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In 1861, by memorial to the Lord Lieutenant, Thurles was permitted to take advantage of the Towns Improvement Act, 1854. Twelve Commissioners are elected, each holding office for three years. Previous to 1885 the streets were repaired by the Grand Jury. In that year the work was undertaken by the Town Commissioners. In 1886 rates were struck of 1s. in £ on buildings, and 3d. on land for town purposes, and 2s. in £ on buildings, and 9d. on land for repairs of roads, bridges, etc., in lieu of county cess. This rating continues. The Town Commissioners have been constituted the sanitary authority. While under the control of the Grand Jury, and during the time of the public works, 1846–7, the streets were nearly all sewered. Of £1,600 borrowed by the Commissioners from the Board of Works, £1,400 was spent on flagging of footways. The water supply is procured from street-pumps, and a well near the eastern bank of the river.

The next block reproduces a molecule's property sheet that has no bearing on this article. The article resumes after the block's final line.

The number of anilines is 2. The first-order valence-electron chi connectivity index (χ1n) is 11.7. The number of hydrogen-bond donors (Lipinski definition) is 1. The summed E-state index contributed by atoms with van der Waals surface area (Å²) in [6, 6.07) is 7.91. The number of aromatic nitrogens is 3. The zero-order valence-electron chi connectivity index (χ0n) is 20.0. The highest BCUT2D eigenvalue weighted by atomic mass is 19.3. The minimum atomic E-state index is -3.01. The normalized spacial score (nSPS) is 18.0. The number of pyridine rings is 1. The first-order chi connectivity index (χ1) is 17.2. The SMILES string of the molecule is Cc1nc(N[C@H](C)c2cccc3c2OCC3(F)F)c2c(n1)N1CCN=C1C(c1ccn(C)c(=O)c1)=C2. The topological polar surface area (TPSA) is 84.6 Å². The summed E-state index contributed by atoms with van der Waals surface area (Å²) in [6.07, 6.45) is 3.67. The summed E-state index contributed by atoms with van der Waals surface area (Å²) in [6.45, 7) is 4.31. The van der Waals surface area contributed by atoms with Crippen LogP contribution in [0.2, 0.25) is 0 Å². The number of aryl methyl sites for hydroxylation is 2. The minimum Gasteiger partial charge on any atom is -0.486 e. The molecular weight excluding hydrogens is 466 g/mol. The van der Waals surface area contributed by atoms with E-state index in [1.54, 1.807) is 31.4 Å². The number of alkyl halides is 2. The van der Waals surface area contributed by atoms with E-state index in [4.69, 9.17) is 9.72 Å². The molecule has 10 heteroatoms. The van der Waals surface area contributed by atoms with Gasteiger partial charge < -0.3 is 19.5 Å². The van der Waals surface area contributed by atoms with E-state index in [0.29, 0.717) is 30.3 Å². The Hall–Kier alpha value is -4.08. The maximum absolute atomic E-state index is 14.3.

The Catholic Cathedral of the diocese of Cashel is situated at the eastern side of the town, a short distance from the bridge. The front consists of a highly ornamented gable, to which is attached at one side a large tower, and at the other a structure with a beautiful dome. The distance from the street is sufficient to give full effect to the architectural merits of the building. There are three richly sculptured door-ways in the gable, approached by a broad flight of stone steps. The interior is in keeping with the exterior, dignified in style and harmonious in detail. Six arches at each side resting on massive pillars, divide the nave from the aisles. Nine arches, springing from marble columns of different colors, support the choir. The high altar is a very fine work in many colored marbles, surmounted by a gilded dome. The altars of the Virgin and St. Joseph are also worthy of note, as are the pulpit—white marble and Caen stone, with figures sculptured in relief—and the Stations of the Cross. The organ loft is supported on three arches springing from six columns, and has a chaste marble rail. In the apse alone there are twenty-one stained windows, and many others in the aisles, commemorate former residents of the parish or diocese. To describe this cathedral as it deserves would require a great deal more space than I can afford to devote to the subject. Vincent Wallace, the musical composer, was at one time organist here. The site of the cathedral was originally occupied by the Carmelite monastery. Archbishop Croke’s residence occupies enclosed grounds next to the Cathedral.